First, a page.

Twelve years ago my wife and I purchased a 2000 Nissan Maxima 4 door sedan to replace our Toyota hatchback whose low profile and bucket seats I could no longer access due to a right full hip replacement.
I mention this because I’m recovering from my second hip replacement. (Yes, I have osteo arthritis.) In early March 2012, I had my left hip replaced. Though the operation today is pretty much the same, twelve years ago patients with full hip replacements were required to walk with crutches for 6 weeks, never allowing the foot of the operated leg to touch the ground. Within a few days of my most recent operation, I was walking with the aid of a cane.
* ( I spoke about this change in procedure with my surgeon Hugh Cameron. He told me getting patients up and walking immediately came about because of new medical practices in the United States. The States wanted to empty hospital beds more rapidly. “We were holding our breaths” Cameron told me.)
Just outside the operating room while I was waiting for my anesthetic, I overheard a critique of my surgeon crediting him with regularly performing 7 hip replacements in one day. From the tone of their voices, I took this to be high praise, but wasn’t sure if it was for speed, competency or both. As I understand it, the surgical process goes something like this. A deep 12 inch incision is made on the outside of the patients thigh, the surgeon reaches in, dislocates the hip, saws off the ball joint, hammers a metal spike into the femur, pops in the new ball joint and plastic liner and voila!
Twelve years ago I was administered a general anesthetic and I could hardly get myself out of bed the next day, or the next or the next. Getting up is mandatory therapy to prevent the formation of blood clots. This time around my wife and the hospital staff convinced me to undergo a spinal anesthetic and the results were considerably different. There was a smooth, almost unnoticeable transition from sleep to wake, pain to no pain and getting out of bed the next morning was done without assistance. With the aid of a walker I took my first steps almost effortlessly into the hallway outside my room and back. As before, pain was managed with a morphine drip and oxycodone.
* (Oxycodobe/Oxycocet ((Percocet)) was outlawed in Canada while I was in my hospital. People were grinding them into powder to make them sniffable. Now drug manufacturers have added an ingredient that makes this impossible. Still, I received a considerable number of them upon my release.)
Twelve years ago I played a round of golf about 2 weeks after coming off the crutches – getting around using an electric golf cart. This time I don’t know what to expect. A few months ago I gave my grandson my golf clubs, bag, shoes, rain gear, gloves and balls. He’s an athletic guy – hockey, basketball, soccer and baseball. If I can play golf, I’ll rent a few clubs and play with him.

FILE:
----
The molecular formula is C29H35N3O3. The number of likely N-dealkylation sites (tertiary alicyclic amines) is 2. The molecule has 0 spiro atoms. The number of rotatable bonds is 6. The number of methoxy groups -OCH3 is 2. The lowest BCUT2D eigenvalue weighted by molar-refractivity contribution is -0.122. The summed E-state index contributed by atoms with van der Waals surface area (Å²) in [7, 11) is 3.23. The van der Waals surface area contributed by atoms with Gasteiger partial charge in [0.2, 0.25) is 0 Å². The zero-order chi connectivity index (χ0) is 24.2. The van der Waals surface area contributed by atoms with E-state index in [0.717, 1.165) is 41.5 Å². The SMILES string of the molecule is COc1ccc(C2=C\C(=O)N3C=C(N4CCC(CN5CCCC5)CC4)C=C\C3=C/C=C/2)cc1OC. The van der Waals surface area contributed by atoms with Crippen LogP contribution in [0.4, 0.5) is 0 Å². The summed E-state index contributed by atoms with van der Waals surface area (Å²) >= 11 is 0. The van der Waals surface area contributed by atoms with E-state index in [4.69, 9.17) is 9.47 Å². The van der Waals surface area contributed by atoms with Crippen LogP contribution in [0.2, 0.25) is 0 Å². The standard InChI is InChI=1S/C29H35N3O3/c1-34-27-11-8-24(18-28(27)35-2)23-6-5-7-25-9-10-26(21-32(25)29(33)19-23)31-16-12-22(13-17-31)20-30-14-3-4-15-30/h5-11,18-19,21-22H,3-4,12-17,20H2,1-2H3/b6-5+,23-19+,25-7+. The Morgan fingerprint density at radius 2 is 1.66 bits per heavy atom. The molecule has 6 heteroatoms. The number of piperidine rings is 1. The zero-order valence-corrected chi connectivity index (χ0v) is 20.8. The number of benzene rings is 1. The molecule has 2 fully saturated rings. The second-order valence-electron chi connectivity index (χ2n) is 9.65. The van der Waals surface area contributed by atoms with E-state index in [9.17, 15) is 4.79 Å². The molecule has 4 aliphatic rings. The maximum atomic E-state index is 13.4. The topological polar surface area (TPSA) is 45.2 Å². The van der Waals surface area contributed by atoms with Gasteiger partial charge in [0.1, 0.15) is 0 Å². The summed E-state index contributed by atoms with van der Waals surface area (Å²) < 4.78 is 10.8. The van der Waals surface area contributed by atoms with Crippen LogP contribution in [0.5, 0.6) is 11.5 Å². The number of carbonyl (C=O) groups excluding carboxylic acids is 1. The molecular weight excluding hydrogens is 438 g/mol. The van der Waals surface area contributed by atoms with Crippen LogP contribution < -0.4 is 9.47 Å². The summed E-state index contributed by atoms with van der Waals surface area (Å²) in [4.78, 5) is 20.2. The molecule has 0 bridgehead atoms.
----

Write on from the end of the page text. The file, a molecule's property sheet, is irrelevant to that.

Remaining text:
* (Golf is now a no-no. My physical therapist said I could still Putt. Thanks!)
So, four weeks into my six week recovery period, how am I doing ? There are good days and bad. Well, I shouldn’t say bad. The pain is quite manageable so I’m hoarding my oxycodone for some expected but unknown future pain. I’m listening to audiobooks and watching golf contests in preparation for the Masters tournament in Augusta, GA. Tiger won last week and that plus limited ads, puts a bit more interest into the Masters tournament.
Besides, my grand children gave me a new LED, HD, 55″ Samsung Smart Television. I can now see all the putts and follow all the flights of the balls.
* (I’m now into my ninth week of rehab. Though Tiger didn’t win, the Masters was fun.)
1. You’ll need a bath tub seat and a screw on handle to assist you getting in and out of the tub.
2. Also helpful is a “grabber”. This long light weight implement allows you to pick up socks, towels, even tooth picks without bending over and breaking the 90 degree rule – the angle between your torso and hip.
3. A seat that raises the height of your normal toilet seat. This also maintains the 90 degree rule.
5. A plastic device which allows you to put on socks without breaking the 90 degree rule. If needed you can find elastic shoelaces for laced shoes.
6. And finally, therapy aids. A rolled up towel, a long band of rubber and a set of physical exercises. DO THESE! They improve recovery time and quality,
7. Twelve years ago I participated in a blind test of new orthopedic technology from Germany. At the time it was simply called “metal on metal” and the hip replacement patients were not told if they were receiving traditional replacements or the German “metal on metal”. I got the he German hip. If memory serves, my femoral stem was titanium and the rest, stainless steel. This time the stem was titanium, but unlike my first, it had holes which fostered more rapid bone adherence and growth.
* (Actually, the entire prosthesis is made of titanium which promotes bone adherence, and there are no wholes. The Femoral stern is fluted to prevent lateral twisting. Also, I have no screw in either replacement.)
P.S. While Working on this article I was reminded of the rock group the “Tragically Hip” and I found on You Tube what appears to me to be a country-western band called the “Hip Replacements”. The guys in the band looked to be middle-aged, salt-and-pepper beard’s and cowboy hats.
Oh, one more thing for my friends and relatives in the United States. All of the expenses for both my hip replacements including a semiprivate room and 150 oxycodone, were covered by tax contributions made by me and the 30 million Canadians who believe in Canada’s universal health care system whose premise holds the primary purpose of government to be the welfare of its citizens.